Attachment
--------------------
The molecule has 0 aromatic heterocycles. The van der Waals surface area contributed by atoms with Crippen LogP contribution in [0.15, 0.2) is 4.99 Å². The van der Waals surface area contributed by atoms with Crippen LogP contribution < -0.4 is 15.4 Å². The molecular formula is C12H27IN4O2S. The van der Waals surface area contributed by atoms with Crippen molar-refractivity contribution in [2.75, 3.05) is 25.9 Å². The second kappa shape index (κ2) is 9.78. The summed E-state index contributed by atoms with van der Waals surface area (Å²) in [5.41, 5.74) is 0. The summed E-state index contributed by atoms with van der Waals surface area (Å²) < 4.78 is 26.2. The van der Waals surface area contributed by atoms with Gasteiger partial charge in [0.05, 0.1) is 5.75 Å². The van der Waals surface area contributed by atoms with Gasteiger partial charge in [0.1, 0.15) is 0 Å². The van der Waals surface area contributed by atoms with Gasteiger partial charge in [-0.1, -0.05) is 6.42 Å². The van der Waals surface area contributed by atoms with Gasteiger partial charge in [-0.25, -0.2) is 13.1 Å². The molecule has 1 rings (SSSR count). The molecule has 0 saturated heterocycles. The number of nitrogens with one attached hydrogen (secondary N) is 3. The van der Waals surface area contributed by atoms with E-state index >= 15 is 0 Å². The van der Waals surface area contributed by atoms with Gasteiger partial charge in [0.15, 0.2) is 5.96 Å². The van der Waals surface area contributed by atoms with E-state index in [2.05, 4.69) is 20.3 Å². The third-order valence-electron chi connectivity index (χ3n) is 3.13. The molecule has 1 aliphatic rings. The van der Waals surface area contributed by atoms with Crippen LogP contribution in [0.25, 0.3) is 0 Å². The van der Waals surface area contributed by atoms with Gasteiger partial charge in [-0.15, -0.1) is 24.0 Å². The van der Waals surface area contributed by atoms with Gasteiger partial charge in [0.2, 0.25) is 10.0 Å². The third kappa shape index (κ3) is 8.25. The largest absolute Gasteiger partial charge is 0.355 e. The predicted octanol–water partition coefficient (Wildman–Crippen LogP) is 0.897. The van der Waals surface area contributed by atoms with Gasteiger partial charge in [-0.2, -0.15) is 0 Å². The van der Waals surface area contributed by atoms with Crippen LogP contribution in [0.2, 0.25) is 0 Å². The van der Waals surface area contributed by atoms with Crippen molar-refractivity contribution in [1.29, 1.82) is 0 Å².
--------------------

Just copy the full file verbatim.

The molecule has 0 aromatic heterocycles. The van der Waals surface area contributed by atoms with Crippen LogP contribution in [0.15, 0.2) is 4.99 Å². The van der Waals surface area contributed by atoms with Crippen LogP contribution < -0.4 is 15.4 Å². The molecular formula is C12H27IN4O2S. The van der Waals surface area contributed by atoms with Crippen molar-refractivity contribution in [2.75, 3.05) is 25.9 Å². The second kappa shape index (κ2) is 9.78. The summed E-state index contributed by atoms with van der Waals surface area (Å²) in [5.41, 5.74) is 0. The summed E-state index contributed by atoms with van der Waals surface area (Å²) < 4.78 is 26.2. The van der Waals surface area contributed by atoms with Gasteiger partial charge in [0.05, 0.1) is 5.75 Å². The van der Waals surface area contributed by atoms with Gasteiger partial charge in [0.1, 0.15) is 0 Å². The van der Waals surface area contributed by atoms with Gasteiger partial charge in [-0.1, -0.05) is 6.42 Å². The van der Waals surface area contributed by atoms with Gasteiger partial charge in [-0.25, -0.2) is 13.1 Å². The molecule has 1 rings (SSSR count). The molecule has 0 saturated heterocycles. The number of nitrogens with one attached hydrogen (secondary N) is 3. The van der Waals surface area contributed by atoms with E-state index >= 15 is 0 Å². The van der Waals surface area contributed by atoms with Gasteiger partial charge in [0.15, 0.2) is 5.96 Å². The van der Waals surface area contributed by atoms with E-state index in [2.05, 4.69) is 20.3 Å². The third-order valence-electron chi connectivity index (χ3n) is 3.13. The molecule has 1 aliphatic rings. The van der Waals surface area contributed by atoms with Crippen LogP contribution in [0.25, 0.3) is 0 Å². The van der Waals surface area contributed by atoms with Gasteiger partial charge in [-0.15, -0.1) is 24.0 Å². The van der Waals surface area contributed by atoms with Gasteiger partial charge in [0.2, 0.25) is 10.0 Å². The third kappa shape index (κ3) is 8.25. The largest absolute Gasteiger partial charge is 0.355 e. The predicted octanol–water partition coefficient (Wildman–Crippen LogP) is 0.897. The van der Waals surface area contributed by atoms with Gasteiger partial charge in [-0.2, -0.15) is 0 Å². The van der Waals surface area contributed by atoms with Crippen LogP contribution in [0.2, 0.25) is 0 Å². The van der Waals surface area contributed by atoms with Crippen molar-refractivity contribution in [1.29, 1.82) is 0 Å².